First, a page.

|Subject: Lusa: Ramos Horta asks Portugal to
keep Dili's needs in world spotlight
04-04-2003 11:52:00 GMT Invalid Hora local.
East Timor: Ramos Horta asks Portugal to keep Dili's needs in world spotlight
Lisbon, April 4 (Lusa) - East Timor's foreign minister, José Ramos Horta, appealed to Portugal Thursday to use "all its influence" to keep his fledgling country's needs in the international spotlight.
"When an issue runs relatively well it doesn't grab headlines and ceases to be a priority for some countries. There is the danger that we could be dropped from the list of priority countries", Ramos Horta said after a meeting with President Jorge Sampaio in Lisbon.
The next three years would be "crucial for the consolidation" of East Timor's independence, he said, stressing that a lessening of foreign aid could put "everything at risk".
Describing the situation in his country as "stable and tranquil", Ramos Horta said he had discussed with Sampaio bilateral cooperation and Dili's concerns over high unemployment, security and economic development.
During his visit to Portugal, which began Monday, Ramos Horta has gotten repeated pledges of continued aid from Lisbon, East Timor's colonial ruler for more than four centuries.
On Monday, Foreign Minister António Martins da Cruz reaffirmed continued Portuguese support for the reconstruction of East Timor, severely destroyed by withdrawing Indonesian occupation forces and proxy militias in 1999.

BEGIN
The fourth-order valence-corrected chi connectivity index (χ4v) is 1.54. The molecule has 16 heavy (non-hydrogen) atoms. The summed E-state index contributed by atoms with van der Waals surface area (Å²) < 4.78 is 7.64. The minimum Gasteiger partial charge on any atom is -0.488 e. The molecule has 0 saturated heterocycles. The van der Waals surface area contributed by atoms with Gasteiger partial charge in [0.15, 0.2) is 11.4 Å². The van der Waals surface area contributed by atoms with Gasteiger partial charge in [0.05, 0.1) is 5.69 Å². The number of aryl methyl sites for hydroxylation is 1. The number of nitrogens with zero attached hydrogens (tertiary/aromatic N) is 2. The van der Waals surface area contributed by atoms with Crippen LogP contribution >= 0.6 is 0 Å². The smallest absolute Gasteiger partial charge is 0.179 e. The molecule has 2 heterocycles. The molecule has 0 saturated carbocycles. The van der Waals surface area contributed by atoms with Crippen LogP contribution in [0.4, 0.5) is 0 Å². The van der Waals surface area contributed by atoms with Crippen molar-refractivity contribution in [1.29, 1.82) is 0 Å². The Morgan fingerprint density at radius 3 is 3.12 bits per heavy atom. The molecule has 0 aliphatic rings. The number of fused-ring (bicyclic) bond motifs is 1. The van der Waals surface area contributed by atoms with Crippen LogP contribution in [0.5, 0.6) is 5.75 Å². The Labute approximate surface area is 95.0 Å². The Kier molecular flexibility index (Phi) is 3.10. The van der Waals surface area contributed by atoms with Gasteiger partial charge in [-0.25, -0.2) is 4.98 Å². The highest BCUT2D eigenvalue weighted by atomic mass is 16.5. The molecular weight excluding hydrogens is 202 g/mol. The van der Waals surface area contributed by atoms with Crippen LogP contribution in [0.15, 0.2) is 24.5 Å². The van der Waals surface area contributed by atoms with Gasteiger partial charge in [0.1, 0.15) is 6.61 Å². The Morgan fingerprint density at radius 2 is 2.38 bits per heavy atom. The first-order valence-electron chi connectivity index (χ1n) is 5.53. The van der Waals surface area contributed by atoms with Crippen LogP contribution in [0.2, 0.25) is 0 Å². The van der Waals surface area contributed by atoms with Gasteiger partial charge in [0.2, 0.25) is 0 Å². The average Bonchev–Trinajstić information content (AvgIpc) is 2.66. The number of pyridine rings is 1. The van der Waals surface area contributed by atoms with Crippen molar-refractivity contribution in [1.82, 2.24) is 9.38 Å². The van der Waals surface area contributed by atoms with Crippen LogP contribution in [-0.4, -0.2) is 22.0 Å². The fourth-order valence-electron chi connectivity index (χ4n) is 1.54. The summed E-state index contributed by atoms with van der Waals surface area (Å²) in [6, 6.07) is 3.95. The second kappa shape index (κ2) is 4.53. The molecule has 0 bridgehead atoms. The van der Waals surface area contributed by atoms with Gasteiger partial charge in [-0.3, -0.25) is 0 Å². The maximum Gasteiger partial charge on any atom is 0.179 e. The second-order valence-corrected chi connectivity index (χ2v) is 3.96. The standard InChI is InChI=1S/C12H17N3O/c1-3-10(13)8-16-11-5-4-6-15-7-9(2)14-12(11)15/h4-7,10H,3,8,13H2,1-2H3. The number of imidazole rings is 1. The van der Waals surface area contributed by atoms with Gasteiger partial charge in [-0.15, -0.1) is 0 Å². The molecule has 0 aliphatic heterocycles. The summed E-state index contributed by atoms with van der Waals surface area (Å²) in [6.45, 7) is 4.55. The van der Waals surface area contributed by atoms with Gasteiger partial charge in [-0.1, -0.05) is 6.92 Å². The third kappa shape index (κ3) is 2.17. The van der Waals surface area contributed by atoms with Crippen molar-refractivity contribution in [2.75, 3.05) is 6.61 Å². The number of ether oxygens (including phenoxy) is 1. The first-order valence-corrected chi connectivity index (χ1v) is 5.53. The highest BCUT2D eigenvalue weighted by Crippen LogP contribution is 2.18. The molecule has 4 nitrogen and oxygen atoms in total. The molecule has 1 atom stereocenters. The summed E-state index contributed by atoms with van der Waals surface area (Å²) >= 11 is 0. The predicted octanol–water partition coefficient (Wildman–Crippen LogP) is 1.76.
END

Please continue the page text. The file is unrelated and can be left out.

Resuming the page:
Martins da Cruz also said Lisbon was pressing the United Nations, namely Secretary-General Kofi Annan, to keep Dili's needs high on the UN agenda.
In another development, East Timorese Prime Minister Mari Alkatiri crticized Ramos Horta Friday for unflattering comments he had made in Lisbon concerning recent government decisions.
Alkatiri said Ramos Horta had demonstrated "institutional indiscipline" in an "unacceptable" manner in criticizing Dili's recent decision to limit visas to 30-day stays in Timor.
The foreign minister, in comments in Lisbon, described the move, which could limit the movement of potential investors, as "nonsense" and due to government "inexperience".
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